Wednesday, October 19, 2016

Something from Nothing:
Inexpensive Large Planter Pots

Life slows each fall. Bears store up fat for a long winter's sleep and plants bear seeds for the coming spring. As nutrients are stored in roots and stems, leaves change colour and drop, a sign they too are ready for a rest.

My blueberry bushes need larger pots for the coming spring.

Transplanting time comes during the dormancy period from late October to early spring. I have two blueberry bushes I want to transplant. To be ready, I needed larger containers.

Blue 45 and 55 gallon blue barrels used for vegetable gardening.

Large pots are expensive. Because I live in a floating cabin, weight is also a problem. Heavy items make the floating foundation sink and sunken cedar logs get waterlogged. Anything to minimize weight is a positive.

Step 1: Cut the barrel in half with a grinder or skill saw.

So, how could I reduce cost and weight at the same time? The answer was blue barrels. They have become my go-to for vegetable gardening pots for years. But this time I wanted something more decorative.

Step 2: Drill plenty of drain holes.

The tops of the barrels have a pleasing sculptured rim. You don't want to cut up good barrels, they cost  $25-$45 each. But damaged ones can be found for free floating around the lake after winter storms.

Step 3: Clean the barrel and rub off any rough edges.

Picking one up is good for the environment, and a way to make something new and inexpensive from "nothing." That's recycling at its best.

Step 4: Spray paint the barrel in a desired colour.

Going from a "nothing" barrel to a large planter pot takes a few easy steps. The hardest part is cutting it in half. You do need power tools for this step. We've used either a skill saw or a grinder. For my decorative pots, I picked two barrel tops with decorative rims and bands. The remaining bottoms became blue vegetable garden planters.

Step 5: A large decorative planter to match the cabin's hunter green trim.

I picked Krylon Paint and Primer in hunter green to match the trim on our cabin. The can advertised that no primer was needed, even for plastic. After my first coat there were a few chips so I gave them a second coat on the outside. Maybe if I had used primer first that wouldn't have been needed. Getting paint to stick to plastic can be difficult.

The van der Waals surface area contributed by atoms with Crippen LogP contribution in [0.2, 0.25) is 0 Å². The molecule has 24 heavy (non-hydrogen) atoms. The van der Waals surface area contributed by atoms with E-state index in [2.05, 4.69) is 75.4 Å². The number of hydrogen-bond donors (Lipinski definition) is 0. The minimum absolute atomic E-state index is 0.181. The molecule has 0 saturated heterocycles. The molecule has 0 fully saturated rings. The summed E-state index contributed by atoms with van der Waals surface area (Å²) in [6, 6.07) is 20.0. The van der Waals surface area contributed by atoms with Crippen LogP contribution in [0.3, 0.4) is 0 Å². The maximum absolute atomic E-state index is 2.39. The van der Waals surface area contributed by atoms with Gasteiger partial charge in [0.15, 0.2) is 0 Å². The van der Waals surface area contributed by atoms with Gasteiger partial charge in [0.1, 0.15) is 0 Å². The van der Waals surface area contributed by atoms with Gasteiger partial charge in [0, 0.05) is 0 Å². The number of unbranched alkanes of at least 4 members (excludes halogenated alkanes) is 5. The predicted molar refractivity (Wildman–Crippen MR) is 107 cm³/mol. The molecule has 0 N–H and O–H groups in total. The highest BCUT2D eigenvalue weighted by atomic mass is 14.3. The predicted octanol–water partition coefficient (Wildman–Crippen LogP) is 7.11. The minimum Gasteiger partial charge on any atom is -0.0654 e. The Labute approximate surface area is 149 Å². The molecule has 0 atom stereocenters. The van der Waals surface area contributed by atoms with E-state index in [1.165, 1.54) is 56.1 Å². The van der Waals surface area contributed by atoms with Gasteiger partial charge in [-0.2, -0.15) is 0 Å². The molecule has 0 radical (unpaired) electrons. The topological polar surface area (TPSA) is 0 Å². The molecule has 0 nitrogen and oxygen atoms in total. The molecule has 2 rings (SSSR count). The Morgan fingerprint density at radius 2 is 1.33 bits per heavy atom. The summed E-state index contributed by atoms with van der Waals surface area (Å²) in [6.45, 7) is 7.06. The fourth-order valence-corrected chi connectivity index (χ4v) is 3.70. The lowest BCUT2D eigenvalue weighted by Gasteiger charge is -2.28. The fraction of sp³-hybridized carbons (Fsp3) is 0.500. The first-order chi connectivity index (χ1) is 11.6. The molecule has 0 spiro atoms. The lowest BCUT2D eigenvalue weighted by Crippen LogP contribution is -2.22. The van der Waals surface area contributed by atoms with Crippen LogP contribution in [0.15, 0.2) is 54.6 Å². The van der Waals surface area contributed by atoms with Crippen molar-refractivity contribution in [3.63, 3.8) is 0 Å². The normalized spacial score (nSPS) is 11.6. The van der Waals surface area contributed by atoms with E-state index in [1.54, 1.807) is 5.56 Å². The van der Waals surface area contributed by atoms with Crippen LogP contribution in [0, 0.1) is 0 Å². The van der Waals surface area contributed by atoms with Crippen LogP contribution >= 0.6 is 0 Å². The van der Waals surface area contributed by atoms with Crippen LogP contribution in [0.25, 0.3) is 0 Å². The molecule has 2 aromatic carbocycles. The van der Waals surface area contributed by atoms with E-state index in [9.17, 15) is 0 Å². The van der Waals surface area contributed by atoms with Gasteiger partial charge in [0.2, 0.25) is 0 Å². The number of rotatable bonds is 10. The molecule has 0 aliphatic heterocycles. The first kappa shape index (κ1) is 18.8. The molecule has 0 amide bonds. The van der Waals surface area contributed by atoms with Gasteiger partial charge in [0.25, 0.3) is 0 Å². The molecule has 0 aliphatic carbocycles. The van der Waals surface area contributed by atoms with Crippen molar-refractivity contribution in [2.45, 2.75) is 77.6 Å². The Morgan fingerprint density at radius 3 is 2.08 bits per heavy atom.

My pot-bound Dracaena plants will receive the old pots.

Now I have two beautiful pots for my blueberry plants for less than $10 in spray paint. The barrels and labour were free (unless you count sweet-talking Wayne into the project). And in the spirit of letting nothing go to waste, the old blueberry pots will be inherited by my two rapidly growing Dracaena plants. They are popping out of their old containers and ready for new homes.

Do you have any tips for getting free or inexpensive large garden pots? I'd love to hear about what you use. -- Margy


  1. Wow what a great idea and the look great too.

  2. That is a great idea. Best out of waste.

    1. Anything up at the cabin that ends up being waste has to be taken to town to the dump. It's much easier (and smarter) to repurpose and reuse things. - Margy

  3. what a clever upcycling project! I love it! have a beautiful day!

    1. That's a good thing to call it. I like that word "upcycling."

  4. Great idea! I ended up buying some used pots on our 24 hr bidding facebook site in the Spring pretty cheaply for our potato experiment. Question - Dracaena plants - is that the same as spike? I have two spikes that I planted in pots with flowers around them, with the storms the flowers were destroyed so I finally removed them but the spikes look pretty healthy. Thinking about over wintering them outside. Your thoughts?

    1. Mine have lived outdoors ever since they were little baby Spikes about ten years ago. I haven't done much to protect them and they have grown from about 10 inches tall to the huge plants you see in the picture. - Margy


Thanks for stopping by. Comments, questions, and suggestions are always welcome. - Margy